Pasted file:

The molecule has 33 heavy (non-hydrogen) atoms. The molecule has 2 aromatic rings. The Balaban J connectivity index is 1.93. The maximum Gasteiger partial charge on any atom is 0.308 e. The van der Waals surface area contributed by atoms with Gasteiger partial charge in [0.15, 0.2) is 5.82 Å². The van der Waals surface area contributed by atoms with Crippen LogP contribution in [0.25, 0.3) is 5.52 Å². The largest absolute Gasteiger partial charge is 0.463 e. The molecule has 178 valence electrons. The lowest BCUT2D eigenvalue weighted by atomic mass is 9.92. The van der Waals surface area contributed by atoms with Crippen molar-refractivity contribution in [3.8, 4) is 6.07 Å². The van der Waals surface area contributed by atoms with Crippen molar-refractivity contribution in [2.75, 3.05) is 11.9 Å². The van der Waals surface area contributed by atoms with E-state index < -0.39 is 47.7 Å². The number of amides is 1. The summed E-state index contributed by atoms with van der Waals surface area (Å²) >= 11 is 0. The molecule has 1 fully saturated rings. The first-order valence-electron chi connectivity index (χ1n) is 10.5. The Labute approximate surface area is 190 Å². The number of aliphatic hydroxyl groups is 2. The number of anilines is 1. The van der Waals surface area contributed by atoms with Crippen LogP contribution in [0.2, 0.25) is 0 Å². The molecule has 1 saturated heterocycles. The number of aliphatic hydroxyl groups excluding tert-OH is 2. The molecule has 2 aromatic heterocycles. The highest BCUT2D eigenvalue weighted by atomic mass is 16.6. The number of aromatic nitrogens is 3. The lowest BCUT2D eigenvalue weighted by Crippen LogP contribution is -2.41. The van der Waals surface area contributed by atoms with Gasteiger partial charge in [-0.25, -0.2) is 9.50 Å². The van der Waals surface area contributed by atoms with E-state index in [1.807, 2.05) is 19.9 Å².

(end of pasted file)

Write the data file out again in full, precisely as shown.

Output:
The molecule has 33 heavy (non-hydrogen) atoms. The molecule has 2 aromatic rings. The Balaban J connectivity index is 1.93. The maximum Gasteiger partial charge on any atom is 0.308 e. The van der Waals surface area contributed by atoms with Gasteiger partial charge in [0.15, 0.2) is 5.82 Å². The van der Waals surface area contributed by atoms with Crippen LogP contribution in [0.25, 0.3) is 5.52 Å². The largest absolute Gasteiger partial charge is 0.463 e. The molecule has 178 valence electrons. The lowest BCUT2D eigenvalue weighted by atomic mass is 9.92. The van der Waals surface area contributed by atoms with Crippen molar-refractivity contribution in [3.8, 4) is 6.07 Å². The van der Waals surface area contributed by atoms with Crippen molar-refractivity contribution in [2.75, 3.05) is 11.9 Å². The van der Waals surface area contributed by atoms with E-state index < -0.39 is 47.7 Å². The number of amides is 1. The summed E-state index contributed by atoms with van der Waals surface area (Å²) >= 11 is 0. The molecule has 1 fully saturated rings. The first-order valence-electron chi connectivity index (χ1n) is 10.5. The Labute approximate surface area is 190 Å². The number of aliphatic hydroxyl groups is 2. The number of anilines is 1. The van der Waals surface area contributed by atoms with Crippen LogP contribution in [0.2, 0.25) is 0 Å². The molecule has 1 saturated heterocycles. The number of aliphatic hydroxyl groups excluding tert-OH is 2. The molecule has 2 aromatic heterocycles. The highest BCUT2D eigenvalue weighted by atomic mass is 16.6. The number of aromatic nitrogens is 3. The lowest BCUT2D eigenvalue weighted by Crippen LogP contribution is -2.41. The van der Waals surface area contributed by atoms with Gasteiger partial charge in [-0.25, -0.2) is 9.50 Å². The van der Waals surface area contributed by atoms with E-state index in [1.807, 2.05) is 19.9 Å².